Ceremonial Cave stands out as one of the most
unusual and interesting sites ever found in Texas, but its
story is surely one of the most tragic examples of archeological
site destruction in the state. On seeing the cave in the late
1920s, area resident Eileen Alves lamented: "Treasure
hunters of the most malignant and energetic type have reduced
the interior to a state of chaos." Fortunately, Alves
and her husband Burrow Alves purchased some of the looters'
collection, saving it from dispersal and ultimate destruction,
for it is only as a group that the objects begin to convey
their full significance. And fortunately, their alert to the
archeological community prompted an investigation of the site
before it was destroyed.
In 1928, the Alves invited archeologists C.B.
and H.S. Cosgrove to explore the site. At that time many museums
across the country were conducting fieldwork with the intent
of adding to their collection exhibits. Representing Harvard's
Peabody Museum, the Cosgroves were working nearby in the Mimbres
area of southwestern New Mexico, exploring Pueblo ruins and
what they believed to be the cultural remains of the earlier
Basketmaker culture. The dry caves of the Hueco Mountains
presented the possibility of finding perishable materials
of similar cultural affiliation-basketry, clothing, and other
items not commonly preserved in unsheltered sites.
The report of explorations by C.B. Cosgrove
published in 1947 provides us the bulk of the limited documentation
that exists of the deposits at Ceremonial Cave. Because the
deposits were already severely disturbed at the time of their
investigations, it is likely we will never have a better understanding
of the cave than what they observed. From their exploration,
we learn of the remarkable objects found in the cave, but
we also puzzle along with Cosgrove at the combination of certain
artifacts and what their significance might be. There is an
astonishing and diverse group of objects that are probably
offerings, along with hundreds of fiber sandals, some embedded
with cactus thorns. There was a puzzling layer of grass on
the floor of the cave. There were the skeletons of a woman
and a child, carefully placed in a cave niche. And throughout
the cave deposits, in the same chamber containing ceremonial
offerings, were quantities of desiccated human excrement.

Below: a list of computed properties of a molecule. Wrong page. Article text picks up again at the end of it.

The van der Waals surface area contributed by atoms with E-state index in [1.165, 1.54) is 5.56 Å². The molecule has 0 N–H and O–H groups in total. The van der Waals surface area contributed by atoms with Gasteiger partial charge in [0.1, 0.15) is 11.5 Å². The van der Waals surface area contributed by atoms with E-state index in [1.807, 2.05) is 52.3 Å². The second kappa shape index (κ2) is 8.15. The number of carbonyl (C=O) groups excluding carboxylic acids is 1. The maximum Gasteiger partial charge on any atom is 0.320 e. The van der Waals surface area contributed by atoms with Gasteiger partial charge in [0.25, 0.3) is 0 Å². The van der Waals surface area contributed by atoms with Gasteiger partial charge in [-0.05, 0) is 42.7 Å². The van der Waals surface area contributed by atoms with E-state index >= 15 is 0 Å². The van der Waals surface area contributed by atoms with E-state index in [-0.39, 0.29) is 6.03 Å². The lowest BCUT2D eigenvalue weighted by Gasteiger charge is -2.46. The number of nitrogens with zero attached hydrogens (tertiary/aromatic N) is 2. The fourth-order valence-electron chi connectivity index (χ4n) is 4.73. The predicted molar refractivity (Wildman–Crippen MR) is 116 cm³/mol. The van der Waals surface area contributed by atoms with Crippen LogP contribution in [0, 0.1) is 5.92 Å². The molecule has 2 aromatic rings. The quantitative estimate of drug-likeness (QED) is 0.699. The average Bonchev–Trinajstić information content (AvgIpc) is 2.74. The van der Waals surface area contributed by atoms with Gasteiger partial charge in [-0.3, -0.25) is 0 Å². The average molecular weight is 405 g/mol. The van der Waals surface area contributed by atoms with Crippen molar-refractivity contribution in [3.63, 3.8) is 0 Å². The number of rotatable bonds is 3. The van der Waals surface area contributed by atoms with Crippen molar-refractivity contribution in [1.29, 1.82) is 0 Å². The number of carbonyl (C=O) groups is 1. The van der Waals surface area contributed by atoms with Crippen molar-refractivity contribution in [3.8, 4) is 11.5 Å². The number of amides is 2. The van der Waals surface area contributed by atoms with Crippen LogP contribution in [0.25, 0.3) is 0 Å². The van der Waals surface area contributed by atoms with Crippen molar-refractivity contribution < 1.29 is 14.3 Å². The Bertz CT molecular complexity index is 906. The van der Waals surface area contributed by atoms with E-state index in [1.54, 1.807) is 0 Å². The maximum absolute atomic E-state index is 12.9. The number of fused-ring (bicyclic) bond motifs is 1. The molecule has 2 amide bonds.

Cosgroves' 1928 map of the cave shows the main
chamber as well as drifts, or extensions, as they appeared
at the time, and denotes the area near the mouth of the cave
where a great many ceremonial objects were found. Unfortunately,
there is little documentation of the ceremonial deposit, although
Cosgrove specifically mentions prayer sticks or ceremonial
staffs (yucca stalks with attached fiber bolls), darts, and
so-called hair ornaments. Given the nature of the early looting,
it is likely that the ornaments and tablitas and certain other
items purchased by the Alves were from the ceremonial deposits
as well. Although a number of dart shafts were found in the
rear portion of the main chamber, it is possible those were
carried to the back by rodents; indeed, several shafts show
signs of gnawing
In addition to the remarkable array of artifacts,
the Cosgroves found the skeletal remains of two individuals,
a young child about 2 ½-years old, and a young woman.
Although their bones had been scattered by animals, it was
evident that the woman had been placed in a bay on the side
of the cave, her legs drawn up, and head facing south. She
had been adorned with jewelry-a shell pendant and a
necklace of seeds-but there were chipped stone projectile
points within her body as well, one in her pelvic cavity and
another on the right side of her body. Whether these attest
to her violent deathor were placed there for some other,
more-peaceful reasonis not known. We do know, however,
that at her death she was carefully wrapped in a blanket of
rabbit skin strips. Cosgrove believed the blanket was an early
type, associated with the so-called Basketmaker culture.